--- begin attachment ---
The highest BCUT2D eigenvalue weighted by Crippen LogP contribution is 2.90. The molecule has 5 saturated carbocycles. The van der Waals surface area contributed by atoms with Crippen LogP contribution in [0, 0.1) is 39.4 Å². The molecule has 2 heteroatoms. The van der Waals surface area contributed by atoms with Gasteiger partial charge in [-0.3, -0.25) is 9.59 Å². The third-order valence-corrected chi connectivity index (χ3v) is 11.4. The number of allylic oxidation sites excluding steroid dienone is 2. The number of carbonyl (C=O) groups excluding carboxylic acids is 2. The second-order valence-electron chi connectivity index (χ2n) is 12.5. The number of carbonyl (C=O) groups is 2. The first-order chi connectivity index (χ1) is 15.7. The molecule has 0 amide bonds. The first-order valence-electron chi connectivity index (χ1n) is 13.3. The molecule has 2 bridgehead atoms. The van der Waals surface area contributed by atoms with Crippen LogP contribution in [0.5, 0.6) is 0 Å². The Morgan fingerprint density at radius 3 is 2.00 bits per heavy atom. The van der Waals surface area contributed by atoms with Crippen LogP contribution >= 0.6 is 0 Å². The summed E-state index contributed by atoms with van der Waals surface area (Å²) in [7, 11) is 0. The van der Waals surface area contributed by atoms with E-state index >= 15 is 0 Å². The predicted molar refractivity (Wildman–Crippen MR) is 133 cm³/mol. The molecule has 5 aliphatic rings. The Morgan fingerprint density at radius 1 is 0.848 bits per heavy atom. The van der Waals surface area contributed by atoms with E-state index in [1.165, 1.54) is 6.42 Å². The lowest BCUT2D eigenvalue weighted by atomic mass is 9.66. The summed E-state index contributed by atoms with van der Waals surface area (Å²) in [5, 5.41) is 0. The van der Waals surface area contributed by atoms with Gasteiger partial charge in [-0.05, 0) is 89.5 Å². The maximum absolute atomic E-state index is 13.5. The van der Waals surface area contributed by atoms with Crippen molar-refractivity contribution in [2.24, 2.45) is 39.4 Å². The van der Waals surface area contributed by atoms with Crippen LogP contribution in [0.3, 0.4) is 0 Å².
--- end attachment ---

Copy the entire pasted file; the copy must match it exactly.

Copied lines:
The highest BCUT2D eigenvalue weighted by Crippen LogP contribution is 2.90. The molecule has 5 saturated carbocycles. The van der Waals surface area contributed by atoms with Crippen LogP contribution in [0, 0.1) is 39.4 Å². The molecule has 2 heteroatoms. The van der Waals surface area contributed by atoms with Gasteiger partial charge in [-0.3, -0.25) is 9.59 Å². The third-order valence-corrected chi connectivity index (χ3v) is 11.4. The number of allylic oxidation sites excluding steroid dienone is 2. The number of carbonyl (C=O) groups excluding carboxylic acids is 2. The second-order valence-electron chi connectivity index (χ2n) is 12.5. The number of carbonyl (C=O) groups is 2. The first-order chi connectivity index (χ1) is 15.7. The molecule has 0 amide bonds. The first-order valence-electron chi connectivity index (χ1n) is 13.3. The molecule has 2 bridgehead atoms. The van der Waals surface area contributed by atoms with Crippen LogP contribution in [0.5, 0.6) is 0 Å². The Morgan fingerprint density at radius 3 is 2.00 bits per heavy atom. The van der Waals surface area contributed by atoms with Crippen LogP contribution >= 0.6 is 0 Å². The summed E-state index contributed by atoms with van der Waals surface area (Å²) in [7, 11) is 0. The van der Waals surface area contributed by atoms with E-state index >= 15 is 0 Å². The predicted molar refractivity (Wildman–Crippen MR) is 133 cm³/mol. The molecule has 5 aliphatic rings. The Morgan fingerprint density at radius 1 is 0.848 bits per heavy atom. The van der Waals surface area contributed by atoms with E-state index in [1.165, 1.54) is 6.42 Å². The lowest BCUT2D eigenvalue weighted by atomic mass is 9.66. The summed E-state index contributed by atoms with van der Waals surface area (Å²) in [5, 5.41) is 0. The van der Waals surface area contributed by atoms with Gasteiger partial charge in [-0.05, 0) is 89.5 Å². The maximum absolute atomic E-state index is 13.5. The van der Waals surface area contributed by atoms with Crippen molar-refractivity contribution in [2.24, 2.45) is 39.4 Å². The van der Waals surface area contributed by atoms with Crippen LogP contribution in [0.3, 0.4) is 0 Å².